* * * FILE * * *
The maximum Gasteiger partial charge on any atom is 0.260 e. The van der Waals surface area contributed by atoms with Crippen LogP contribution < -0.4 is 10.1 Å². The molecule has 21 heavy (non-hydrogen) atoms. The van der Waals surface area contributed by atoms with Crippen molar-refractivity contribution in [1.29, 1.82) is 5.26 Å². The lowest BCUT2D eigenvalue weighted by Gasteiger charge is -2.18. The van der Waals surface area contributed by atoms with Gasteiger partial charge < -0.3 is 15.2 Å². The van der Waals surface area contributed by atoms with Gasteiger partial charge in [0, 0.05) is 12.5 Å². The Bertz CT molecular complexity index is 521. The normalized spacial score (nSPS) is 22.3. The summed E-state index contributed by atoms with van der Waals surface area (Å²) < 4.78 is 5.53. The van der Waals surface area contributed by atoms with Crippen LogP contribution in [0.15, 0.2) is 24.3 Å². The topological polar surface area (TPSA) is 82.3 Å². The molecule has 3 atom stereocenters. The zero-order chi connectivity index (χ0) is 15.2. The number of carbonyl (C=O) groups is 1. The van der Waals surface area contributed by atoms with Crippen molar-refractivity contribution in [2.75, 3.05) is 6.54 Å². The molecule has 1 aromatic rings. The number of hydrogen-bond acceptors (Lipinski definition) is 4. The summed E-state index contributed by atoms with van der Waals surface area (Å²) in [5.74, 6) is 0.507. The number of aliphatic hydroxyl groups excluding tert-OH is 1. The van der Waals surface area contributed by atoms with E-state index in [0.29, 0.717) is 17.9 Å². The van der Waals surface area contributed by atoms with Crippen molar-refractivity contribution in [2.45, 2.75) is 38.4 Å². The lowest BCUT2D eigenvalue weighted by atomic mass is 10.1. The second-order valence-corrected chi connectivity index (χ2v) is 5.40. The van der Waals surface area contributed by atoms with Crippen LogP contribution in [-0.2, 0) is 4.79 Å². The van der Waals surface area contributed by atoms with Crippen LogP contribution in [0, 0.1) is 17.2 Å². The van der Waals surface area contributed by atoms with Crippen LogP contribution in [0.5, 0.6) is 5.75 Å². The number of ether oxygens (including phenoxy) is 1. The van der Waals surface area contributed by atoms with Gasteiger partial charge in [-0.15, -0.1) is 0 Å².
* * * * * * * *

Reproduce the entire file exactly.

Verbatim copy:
The maximum Gasteiger partial charge on any atom is 0.260 e. The van der Waals surface area contributed by atoms with Crippen LogP contribution < -0.4 is 10.1 Å². The molecule has 21 heavy (non-hydrogen) atoms. The van der Waals surface area contributed by atoms with Crippen molar-refractivity contribution in [1.29, 1.82) is 5.26 Å². The lowest BCUT2D eigenvalue weighted by Gasteiger charge is -2.18. The van der Waals surface area contributed by atoms with Gasteiger partial charge < -0.3 is 15.2 Å². The van der Waals surface area contributed by atoms with Gasteiger partial charge in [0, 0.05) is 12.5 Å². The Bertz CT molecular complexity index is 521. The normalized spacial score (nSPS) is 22.3. The summed E-state index contributed by atoms with van der Waals surface area (Å²) < 4.78 is 5.53. The van der Waals surface area contributed by atoms with Crippen LogP contribution in [0.15, 0.2) is 24.3 Å². The topological polar surface area (TPSA) is 82.3 Å². The molecule has 3 atom stereocenters. The zero-order chi connectivity index (χ0) is 15.2. The number of carbonyl (C=O) groups is 1. The van der Waals surface area contributed by atoms with Crippen molar-refractivity contribution in [2.75, 3.05) is 6.54 Å². The molecule has 1 aromatic rings. The number of hydrogen-bond acceptors (Lipinski definition) is 4. The summed E-state index contributed by atoms with van der Waals surface area (Å²) in [5.74, 6) is 0.507. The number of aliphatic hydroxyl groups excluding tert-OH is 1. The van der Waals surface area contributed by atoms with E-state index in [0.29, 0.717) is 17.9 Å². The van der Waals surface area contributed by atoms with Crippen molar-refractivity contribution in [2.45, 2.75) is 38.4 Å². The lowest BCUT2D eigenvalue weighted by atomic mass is 10.1. The second-order valence-corrected chi connectivity index (χ2v) is 5.40. The van der Waals surface area contributed by atoms with Crippen LogP contribution in [-0.2, 0) is 4.79 Å². The van der Waals surface area contributed by atoms with Crippen LogP contribution in [0, 0.1) is 17.2 Å². The van der Waals surface area contributed by atoms with Crippen LogP contribution in [0.5, 0.6) is 5.75 Å². The number of ether oxygens (including phenoxy) is 1. The van der Waals surface area contributed by atoms with Gasteiger partial charge in [-0.15, -0.1) is 0 Å².